Consult the Ratlas

 

For human navigators of the rat brain, neuroscientist Larry Swanson has published The Structure of the Rat Brain, a kind of extraordinarily detailed “roadmap” of the rodent’s gray matter. “Most people just call it ‘Ratlas,’ ” he says.

A digitized rat brain, one of 73 cross sections from Larry Swanson's Ratlas CD-ROM. The left side is a photo of the actual brain section; the right side is a "map" showing the various features of the brain at that level.
Rats may be able to memorize the twists and turns of a maze, but the researchers who study them sometimes need a little guidance.
For human navigators of the rat brain, neuroscientist Larry Swanson has prepared an extraordinarily detailed map, in the form of a book called The Structure of the Rat Brain.
“Most people just call it ‘Ratlas,’ ” quips Swanson, who is USC’s Milo Don and Lucille Appleman Professor of Biological Sciences.
Now in its second edition, the original $250 coffee-table-style book (which was first published in 1992) has shrunk down to a less clunky size, gained a CD-ROM companion and dropped to a research grant-friendly $90.
“The first edition had to be big in order to see the detail in the pictures,” Swanson says. “But this one comes with computer graphics files that you can load in your computer and explore.”
To make Ratlas, Swanson started with a single rat brain, infiltrated it with plastic to make it firm, and then cut it into 556 very thin slivers, using a machine much like the one that slices roast beef in a delicatessen. He chose 73 of those slices and meticulously examined them under a microscope to prepare minutely detailed maps of each.
“Then we entered it into a computer, and with the computer’s software we are now working to generate 3-D graphics of the entire rat brain,” he says.

Who wants to find his way around a rat’s brain anyway?
Neuroscientists, that’s who, says Swanson, who is also dean of research in the College of Letters, Arts and Sciences. Because they can’t experiment on humans, most brain researchers work with rats. Rat brains have the same basic parts as the human brain, although they weigh only 2 grams compared to a human brain’s 1,500 grams.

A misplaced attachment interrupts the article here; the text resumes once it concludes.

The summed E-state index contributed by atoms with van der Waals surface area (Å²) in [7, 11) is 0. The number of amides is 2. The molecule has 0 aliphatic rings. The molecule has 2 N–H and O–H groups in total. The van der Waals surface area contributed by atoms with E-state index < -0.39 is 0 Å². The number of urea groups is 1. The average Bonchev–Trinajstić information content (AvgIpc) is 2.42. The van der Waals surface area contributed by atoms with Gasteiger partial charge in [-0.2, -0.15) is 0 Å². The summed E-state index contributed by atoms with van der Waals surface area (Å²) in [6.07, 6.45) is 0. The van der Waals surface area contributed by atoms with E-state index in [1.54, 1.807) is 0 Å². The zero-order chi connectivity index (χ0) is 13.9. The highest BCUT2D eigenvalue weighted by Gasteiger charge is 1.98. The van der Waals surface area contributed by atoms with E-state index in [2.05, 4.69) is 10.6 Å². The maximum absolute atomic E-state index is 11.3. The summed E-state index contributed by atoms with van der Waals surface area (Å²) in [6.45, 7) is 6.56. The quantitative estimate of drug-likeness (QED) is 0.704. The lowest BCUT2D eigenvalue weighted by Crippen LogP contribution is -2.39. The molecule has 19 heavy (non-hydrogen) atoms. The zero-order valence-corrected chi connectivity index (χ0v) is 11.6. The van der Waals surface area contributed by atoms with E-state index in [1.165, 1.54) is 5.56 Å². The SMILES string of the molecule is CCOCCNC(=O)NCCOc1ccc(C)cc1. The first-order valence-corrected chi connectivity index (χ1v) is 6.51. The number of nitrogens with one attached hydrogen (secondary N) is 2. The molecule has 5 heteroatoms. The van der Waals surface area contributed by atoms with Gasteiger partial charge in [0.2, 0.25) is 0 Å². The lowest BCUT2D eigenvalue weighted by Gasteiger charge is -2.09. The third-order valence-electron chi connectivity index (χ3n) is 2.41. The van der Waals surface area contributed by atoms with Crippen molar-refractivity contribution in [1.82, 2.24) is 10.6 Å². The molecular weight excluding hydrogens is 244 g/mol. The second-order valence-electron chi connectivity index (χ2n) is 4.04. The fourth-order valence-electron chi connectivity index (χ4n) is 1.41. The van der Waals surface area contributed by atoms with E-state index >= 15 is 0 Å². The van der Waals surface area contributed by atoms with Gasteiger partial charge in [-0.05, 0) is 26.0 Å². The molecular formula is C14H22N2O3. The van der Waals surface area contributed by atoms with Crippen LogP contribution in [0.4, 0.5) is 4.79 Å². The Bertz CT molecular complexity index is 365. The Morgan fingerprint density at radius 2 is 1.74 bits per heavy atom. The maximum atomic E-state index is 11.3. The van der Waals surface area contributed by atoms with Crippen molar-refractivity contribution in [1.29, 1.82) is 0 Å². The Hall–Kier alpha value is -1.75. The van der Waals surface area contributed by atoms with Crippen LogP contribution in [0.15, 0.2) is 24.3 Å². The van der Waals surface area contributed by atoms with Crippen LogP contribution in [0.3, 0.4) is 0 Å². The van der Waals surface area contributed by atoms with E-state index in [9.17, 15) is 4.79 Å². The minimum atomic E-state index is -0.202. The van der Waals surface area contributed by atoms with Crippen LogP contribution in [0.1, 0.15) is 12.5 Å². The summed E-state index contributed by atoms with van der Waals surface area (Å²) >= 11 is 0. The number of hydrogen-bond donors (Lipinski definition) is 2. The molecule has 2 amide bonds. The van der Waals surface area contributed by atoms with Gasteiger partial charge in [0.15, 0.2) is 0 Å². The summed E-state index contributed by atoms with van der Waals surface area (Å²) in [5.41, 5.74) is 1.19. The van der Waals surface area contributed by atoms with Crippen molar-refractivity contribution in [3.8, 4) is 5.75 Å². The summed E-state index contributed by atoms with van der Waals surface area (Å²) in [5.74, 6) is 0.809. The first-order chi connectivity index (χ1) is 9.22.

“These are guides for all of us who are mapping the circuits of the rat brain,” Swanson says.

Brain circuits are made up of nerve cells that communicate with each other chemically. The chemicals that mediate the transmission of impulses between nerve cells are called neurotransmitters. Re-searchers want to identify the circuits responsible for all of the functions controlled by the brain.
Swanson, for example, does research on motivated behavior — such as hunger and thirst — by searching for the circuits in the brain that control these behaviors.
“We all eat, but some of us overeat while others get anorexia,” the researcher says. “If we know which circuits control hunger, we may be able to correct problems with drugs that fine-tune the neurotransmitters.”



LEARN MORE ABOUT IT

To Scan or to Slice?

CUTTING UP BRAINS is nothing new. Renaissance physician Andreas Vesalius carefully sliced up a human brain so an artist could sketch the structure for a classic anatomy book published in 1543. Several decades earlier, Leonardo da Vinci produced drawings, unpublished at the time, indicating that he had done the same thing.
But with the availability of modern instruments such as CAT scans or MRIs — which can peer inside the brain — why go to all the trouble of physically slicing rat brains to study the structure?
Because the microscopic resolution of the brain structure is about 1,000 times finer than what can be achieved using MRI or CAT scans, says neuroscientist Larry Swanson.
“With a brain scan, you can’t see individual brain cells like you can with a microscope,” he says. “The resolution with an MRI is about the same as with the human eye.”


 

 

 

 


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Rat Brain Illustration courtesy of Larry Swanson

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